Becoming Oblivion, by Sean Kilpatrick
Writer Sean Kilpatrick looks back upon Million Dollar Extreme, finding that if the comedy troupe wasn't exactly its generation's voice, it was at least its pallbearer...
“The Man Who Would Never Be…What They Made Him to Be” is an MDE: World Peace skit that constructs an epic opera of its four minute runtime – an abstemiously framed millennial iconography confounding as it is profound, the fever dream of Glass’s Einstein on the Beach stripped to a synth / punk lamentation, a generation-wide disavow, a mood piece distinguishing the genius of Hyde, Carrol, and Rochefort as far more recondite than their merely weird predecessors. Million Dollar Extreme weren’t the voices of their generation; they were its pallbearers. There is no method by which to unravel this skit, perhaps the saddest ever performed (one of their many dark citizen portraits (“leaning teacher”, “‘roid rage businessman”), somehow conversely emphasizing a thousand underlying comedic tonalities): collective nihilism snapshots, masculinity under permanent house arrest, beauty brought flat through a brain’s disruption as the staged mosaic of our lives winds down to pointlessness (your best accomplishment is just busywork on Broadway), a livid denial carried across every event, fatalism confirmed. In a world of ombudsmen winning Nobel prizes for swinging their purse, mainstream TV shed its final art half a decade back.
A gaunt shell, a pulsated shadow of a man is arrested for nothing, sustaining himself through decades of prison with exaggerated lack of concern, contumacious bravado, ironic disinterest (even while shanked). Intentionally flimsy sets revolve time by light. The man remains blameless about anything done to him, a perfect proud citizen, somewhat admiringly self-contained (shattered hero), yet stretched thin, beyond expression. His eyes keep losing their sponsorship. He has become a Russian doll of his own petty death at the hands of others. The frame halts with him, music crooning (John Maus looms: grand inquisitor / Bojangles-esque seraph), channeling the man’s insides. We’re glued to the mattress (parentally halfway housed), steered by a stroke. Our teen tantrum finally embarks – us as ground zero. Shot through an umbrageous, twentieth century noir haze, Carrol performs as a blank slate millennial whisked feeble on the unutterable brunt of once legible constellations. Trapped onstage in a lifelong montage where each voice echoes demonically and each backdrop is memory’s annihilation lullaby passing away into syndication, a rerun at the morgue, he’s manipulated onward (as are we, via malevolence alone – hang an “out to lunch” sign around yourself, because we’re just graffiti scratched on existence, an accumulative “hear no evil” whimper shucked through claustrophobic passages, gnawing some cyanide destiny, any useful direction heretofore tatted on our ass while asleep). The sunny picket fence we opened on is in ruins. The sets go topsy turvy with simultaneous action, past and present: interpretive chronology. These delayed propulsions lapse together to the beat, cruel rap lyrics droning further ironies. Haloed into infinity, collapsed to bed (a malady he’ll never sleep off), mattress stuffing blindingly white, the man regurgitates his rage, feeding into the enormity of waste around him. Living indifferently has pet him to pieces (a hint of hope’s thrown in atop the horror, toxic frosting – scarier, meaner, sadder to introduce hope). Everything’s a death sentence carried over too long. Nothing you’ve done is legal, a constant verdict elongated to survive. The transient punchline of your life’s massacre won’t be counted, but you can shrug through anything – and it’s funny (How prescient and truly dystopian that MDE were soon removed from their platform for no reason – roseate Kafka hellscapes unfurl).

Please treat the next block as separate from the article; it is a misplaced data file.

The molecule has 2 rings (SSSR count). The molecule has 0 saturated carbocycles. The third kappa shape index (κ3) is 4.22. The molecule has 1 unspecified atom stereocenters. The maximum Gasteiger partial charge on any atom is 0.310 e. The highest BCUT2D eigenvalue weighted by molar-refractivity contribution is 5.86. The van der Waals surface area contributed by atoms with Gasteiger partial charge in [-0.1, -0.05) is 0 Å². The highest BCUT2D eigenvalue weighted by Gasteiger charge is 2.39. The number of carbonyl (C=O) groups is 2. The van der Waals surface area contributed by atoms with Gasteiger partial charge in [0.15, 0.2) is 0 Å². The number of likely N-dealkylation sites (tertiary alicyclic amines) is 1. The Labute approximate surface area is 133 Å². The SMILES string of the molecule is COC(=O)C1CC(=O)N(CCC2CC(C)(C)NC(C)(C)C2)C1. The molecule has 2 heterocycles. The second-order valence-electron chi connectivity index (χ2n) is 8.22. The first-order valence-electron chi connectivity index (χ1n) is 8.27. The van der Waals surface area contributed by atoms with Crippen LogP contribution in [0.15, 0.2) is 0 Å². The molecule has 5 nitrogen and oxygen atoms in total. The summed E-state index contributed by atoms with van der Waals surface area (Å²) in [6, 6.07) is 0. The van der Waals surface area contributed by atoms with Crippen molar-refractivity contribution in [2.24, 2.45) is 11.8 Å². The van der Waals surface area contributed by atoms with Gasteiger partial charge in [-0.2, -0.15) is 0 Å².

Similarly, Glass explodes a single year in Vienna with suicidal dancing minimized across time, a paused exhaust, driven arithmetic turned alien and sweaty. When I saw this dance performed live, the dancers’ fluids went deep into the audience. The moves were so violent they took turns collapsing behind the curtain, then picking themselves back up to run through the broken end of a spin cycle at their bodies’ expense – Herzog is our poet of wonder amidst desolation, the eye of sublime reckoning. That’s why Kinski was his best vessel. All the fatalistic inevitability of nature without environmentalist nail-biting. All the beauty, none of the fashion. A fully considered subject rendered by (and into) intuition. Man as the beast who can hypnotize itself to complete astonishing feats. He makes madness make sense. He’s stock-still in the moment – Glass hits pause more often, extremely esoterically, underlining that we’re killed, piecemeal, by a math too vast to tally. The boomer visions stalled and zipped through with such formal bluster lead to Charles Carrol gloating before a doomed picket fence. Romance novels, aliens and conspiracy rolled into Candid Camera meets TV Carnage, paradoxical isogonal spherinder prisms recursively cranked, multiplex cylinder seals over which we can only hang our heads and weep, bottomless weeping, hysteria without dimension, grinning skull impressions in the snot bubble. “The Man Who Would Never Be…”’s box spring reads (each re-watch reveals another beautiful layer): TO GO TO BED FOREVER.
Sean Kilpatrick is an American writer and poet. Follow him on Twitter @Sean_Kilpatrick